Top players still flock to Sean Foley

LAKE FOREST, Ill. -- He made his usual morning rounds, visiting with his star clients Thursday morning on the Conway Farms driving range. There were the casual chats with Tiger Woods and Lee Westwood, the more hands-on discussions with Hunter Mahan and Justin Rose, and then Sean Foley was left to watch and wait for the first round of the BMW Championship to conclude.

That foursome of golfers represents some top names in the game, all ranked among the top 27 in the world, two in the top five. Rose won the U.S. Open this year. Woods has won five times this season and is the No. 1 golfer in the world. Another former No. 1, Luke Donald, recently sought Foley's teaching expertise because he liked what he saw from other players.

So why, again, is Foley the target of so much criticism?

Perhaps it just comes with the job, especially as it relates to Woods, whose success and failures are analyzed up and down, inside and out. Woods' every shot, and every round, is scrutinized like no other, as will his 5-under-par 66 on Thursday that left him 3 shots behind 18-hole leader Brandt Snedeker.

More and more have come around to Foley, 39, a Canada-born instructor who first rose to prominence working with Stephen Ames and later with Sean O'Hair, Mahan and Rose. It was Foley's work with the latter three, especially, that got Woods' attention, and they began a teacher-student relationship three years ago that has seen Woods dip to his worst depths as a pro and rise again.

Of course, Woods has not won a major championship under Foley, he tends to hit wayward drives, and at age 37, his consistency is not what it once was.

Anyone who follows Woods is aware of the constant commentary. It ratcheted up again last week when former PGA Tour player Brandel Chamblee -- a frequent critic of Woods' golf swing, not his golf -- described Woods as being "overcoached" while yearning for the days of Butch Harmon, whom Woods left more than 11 years ago.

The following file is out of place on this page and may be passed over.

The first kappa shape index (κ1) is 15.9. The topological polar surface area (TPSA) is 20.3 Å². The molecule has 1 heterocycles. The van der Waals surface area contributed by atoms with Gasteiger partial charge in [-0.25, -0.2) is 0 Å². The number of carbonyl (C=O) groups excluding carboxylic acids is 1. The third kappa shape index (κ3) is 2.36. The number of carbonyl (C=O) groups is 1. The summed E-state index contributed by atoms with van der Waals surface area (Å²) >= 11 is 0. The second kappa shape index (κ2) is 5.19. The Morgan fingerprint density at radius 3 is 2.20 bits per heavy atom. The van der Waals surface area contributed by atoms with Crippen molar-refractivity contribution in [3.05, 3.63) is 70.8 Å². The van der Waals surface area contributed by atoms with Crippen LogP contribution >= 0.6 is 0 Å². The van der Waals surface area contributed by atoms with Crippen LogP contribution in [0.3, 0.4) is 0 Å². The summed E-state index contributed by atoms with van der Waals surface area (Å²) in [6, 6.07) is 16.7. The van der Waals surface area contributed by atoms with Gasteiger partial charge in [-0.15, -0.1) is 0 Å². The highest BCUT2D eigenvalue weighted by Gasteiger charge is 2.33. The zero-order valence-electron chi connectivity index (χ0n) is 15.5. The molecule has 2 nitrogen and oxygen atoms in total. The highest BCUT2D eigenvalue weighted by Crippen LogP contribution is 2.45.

"You know his driver might as well be a dead mackerel wrapped in newspapers at the moment," Chamblee, an analyst for the Golf Channel, said during a media conference call. "It's just awful watching him hit that golf club, just awful."

Foley is loath to fight back, only grudgingly and carefully willing to discuss his role with Woods and all that goes into the job. He is aware that Chamblee is a respected analyst and that people form opinions based on what they observe. He is also aware that his list of critics has dwindled as more and more top players have come to play well under his guidance.

But -- much like his predecessor in the coaching role with Woods, Hank Haney -- Foley points to the results.

"I haven't maybe got him hitting it as I know he can," Foley said. "That said, he's still 17th in ball-striking [which measures a player's driving accuracy, distance and greens in regulation]. The condemnation far outweighs the reality."

Woods might not get the driver in play as often as he would like -- which, in truth, has been an issue throughout his career -- but he leads the PGA Tour in scoring, the ultimate stat. While his driving accuracy ranks just 74th, it is better than it was four years ago (86th) when he won six times on the PGA Tour.